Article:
Sean Joseph Stull



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The focus of the current paper is to examine the link between parental warmth and delinquency. The specific focus was looking at how both parents’ parental warmth levels impact the adolescents in the study in relation to aggressive crimes. The research question for this paper is, "How does the level of parental warmth from both parents contribute to the possibility of the child becoming aggressively delinquent?” Research was done first to see what past studies and data was found on the subject. Some of the research done was finding out the definition of parental warmth and similar experiments done, all of which will be covered in the paper. The Pathway to Desistance data was used to test the aforementioned research question. The Pathways to Desistance is, a study conducted in Pennsylvania and Arizona that examined 1,354 serious juvenile offenders to assess the factors and experiences linked to their desistance from delinquency as they age out of adolescence. The sample is 86.4% males, 14.6% females, 20.2% white, 41.4% black, 33.5% Hispanic, and 4.5% Other. The educational level of the sample was 87.9% of the juveniles are either in school or skipped the question while 12% dropped out. Results from the study determined there is no correlation between parental warmth and aggressive offending, but the mother variable was close to correlation and could have correlation in other future studies. The policy implication will be discussed in the symposium.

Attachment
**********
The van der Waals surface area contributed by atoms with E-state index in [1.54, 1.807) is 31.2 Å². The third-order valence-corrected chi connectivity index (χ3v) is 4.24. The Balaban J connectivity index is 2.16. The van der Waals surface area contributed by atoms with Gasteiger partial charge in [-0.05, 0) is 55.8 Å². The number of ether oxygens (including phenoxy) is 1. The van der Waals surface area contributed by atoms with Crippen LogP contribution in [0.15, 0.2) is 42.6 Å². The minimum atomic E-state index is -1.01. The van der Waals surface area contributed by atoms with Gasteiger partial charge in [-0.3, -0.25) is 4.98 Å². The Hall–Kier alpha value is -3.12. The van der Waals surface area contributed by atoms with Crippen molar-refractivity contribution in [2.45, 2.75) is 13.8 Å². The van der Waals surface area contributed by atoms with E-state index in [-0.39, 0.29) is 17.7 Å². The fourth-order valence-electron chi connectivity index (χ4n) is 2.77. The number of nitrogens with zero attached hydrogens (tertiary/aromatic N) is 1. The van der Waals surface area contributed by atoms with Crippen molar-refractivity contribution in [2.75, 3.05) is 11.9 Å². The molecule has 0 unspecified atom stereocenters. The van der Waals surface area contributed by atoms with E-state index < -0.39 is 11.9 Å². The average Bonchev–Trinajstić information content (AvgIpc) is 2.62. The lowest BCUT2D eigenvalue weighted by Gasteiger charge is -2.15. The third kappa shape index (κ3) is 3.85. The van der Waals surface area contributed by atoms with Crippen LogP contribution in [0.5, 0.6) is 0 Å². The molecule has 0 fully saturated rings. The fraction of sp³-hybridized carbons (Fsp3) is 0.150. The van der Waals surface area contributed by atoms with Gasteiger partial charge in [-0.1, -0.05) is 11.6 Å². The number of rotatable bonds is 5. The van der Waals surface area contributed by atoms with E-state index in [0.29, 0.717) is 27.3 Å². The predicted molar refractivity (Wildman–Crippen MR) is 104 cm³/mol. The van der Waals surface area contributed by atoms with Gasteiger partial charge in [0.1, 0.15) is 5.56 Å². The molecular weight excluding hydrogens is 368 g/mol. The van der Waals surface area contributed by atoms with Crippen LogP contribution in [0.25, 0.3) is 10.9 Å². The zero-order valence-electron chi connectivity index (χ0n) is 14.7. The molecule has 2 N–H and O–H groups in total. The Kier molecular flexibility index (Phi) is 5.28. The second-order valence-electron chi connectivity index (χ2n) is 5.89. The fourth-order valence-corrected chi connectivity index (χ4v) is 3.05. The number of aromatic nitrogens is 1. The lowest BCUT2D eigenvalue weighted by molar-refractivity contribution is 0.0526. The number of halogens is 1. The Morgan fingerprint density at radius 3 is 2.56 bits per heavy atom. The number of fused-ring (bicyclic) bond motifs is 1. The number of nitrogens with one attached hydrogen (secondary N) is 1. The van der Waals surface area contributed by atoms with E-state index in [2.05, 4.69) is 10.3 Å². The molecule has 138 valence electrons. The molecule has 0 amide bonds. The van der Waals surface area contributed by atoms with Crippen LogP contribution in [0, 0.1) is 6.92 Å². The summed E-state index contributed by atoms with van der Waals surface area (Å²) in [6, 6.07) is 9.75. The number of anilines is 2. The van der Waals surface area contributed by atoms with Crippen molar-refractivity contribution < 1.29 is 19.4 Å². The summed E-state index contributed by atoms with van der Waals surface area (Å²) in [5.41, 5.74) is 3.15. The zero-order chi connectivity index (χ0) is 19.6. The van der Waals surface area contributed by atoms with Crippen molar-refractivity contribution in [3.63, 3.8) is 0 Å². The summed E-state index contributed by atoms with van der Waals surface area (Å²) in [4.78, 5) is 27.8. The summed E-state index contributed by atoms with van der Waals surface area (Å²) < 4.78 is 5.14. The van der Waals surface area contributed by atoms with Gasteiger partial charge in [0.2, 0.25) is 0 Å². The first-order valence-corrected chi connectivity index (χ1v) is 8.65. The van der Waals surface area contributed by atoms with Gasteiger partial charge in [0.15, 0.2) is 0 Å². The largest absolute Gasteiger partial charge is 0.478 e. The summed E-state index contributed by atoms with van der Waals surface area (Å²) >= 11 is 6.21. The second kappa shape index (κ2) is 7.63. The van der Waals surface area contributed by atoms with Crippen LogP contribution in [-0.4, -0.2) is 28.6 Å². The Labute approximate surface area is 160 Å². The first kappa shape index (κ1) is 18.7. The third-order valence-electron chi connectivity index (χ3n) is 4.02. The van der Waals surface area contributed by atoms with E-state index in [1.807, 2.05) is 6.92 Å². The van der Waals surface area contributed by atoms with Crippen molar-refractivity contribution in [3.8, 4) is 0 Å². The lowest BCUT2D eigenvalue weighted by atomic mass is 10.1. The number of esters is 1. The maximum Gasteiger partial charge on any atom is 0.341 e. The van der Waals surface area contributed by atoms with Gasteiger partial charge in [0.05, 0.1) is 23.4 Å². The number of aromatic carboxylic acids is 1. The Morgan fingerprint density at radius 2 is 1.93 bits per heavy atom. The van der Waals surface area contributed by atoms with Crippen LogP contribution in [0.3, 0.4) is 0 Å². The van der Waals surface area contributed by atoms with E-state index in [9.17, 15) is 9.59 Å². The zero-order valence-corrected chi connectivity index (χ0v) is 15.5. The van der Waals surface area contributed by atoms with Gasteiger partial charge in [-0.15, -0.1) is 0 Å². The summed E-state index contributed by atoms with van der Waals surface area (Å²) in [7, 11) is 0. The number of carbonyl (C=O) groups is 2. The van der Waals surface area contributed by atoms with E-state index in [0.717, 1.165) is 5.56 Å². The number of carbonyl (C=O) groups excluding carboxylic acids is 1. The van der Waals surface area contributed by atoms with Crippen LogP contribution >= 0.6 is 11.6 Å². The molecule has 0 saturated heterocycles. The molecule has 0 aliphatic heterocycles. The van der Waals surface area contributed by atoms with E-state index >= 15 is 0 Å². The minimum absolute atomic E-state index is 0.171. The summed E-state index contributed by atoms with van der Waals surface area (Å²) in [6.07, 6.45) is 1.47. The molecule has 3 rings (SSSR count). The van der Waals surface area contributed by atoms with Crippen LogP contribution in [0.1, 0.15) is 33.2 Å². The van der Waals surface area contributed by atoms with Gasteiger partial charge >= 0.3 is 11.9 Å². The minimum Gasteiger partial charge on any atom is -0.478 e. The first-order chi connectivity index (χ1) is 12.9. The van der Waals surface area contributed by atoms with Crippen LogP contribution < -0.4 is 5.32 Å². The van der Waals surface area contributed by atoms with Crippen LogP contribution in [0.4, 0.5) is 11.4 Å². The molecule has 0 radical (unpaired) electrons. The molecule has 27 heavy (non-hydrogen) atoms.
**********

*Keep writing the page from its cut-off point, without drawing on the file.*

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Publication Date


Project Designation

Capstone Project

Primary Advisor

Susybel R. Kallsen

Primary Advisor's Department

Criminal Justice Studies


Stander Symposium project, College of Arts and Sciences

United Nations Sustainable Development Goals

Peace, Justice, and Strong Institutions

Exploring the Relationship Between Parental Warmth and Delinquency Among Youthful Offenders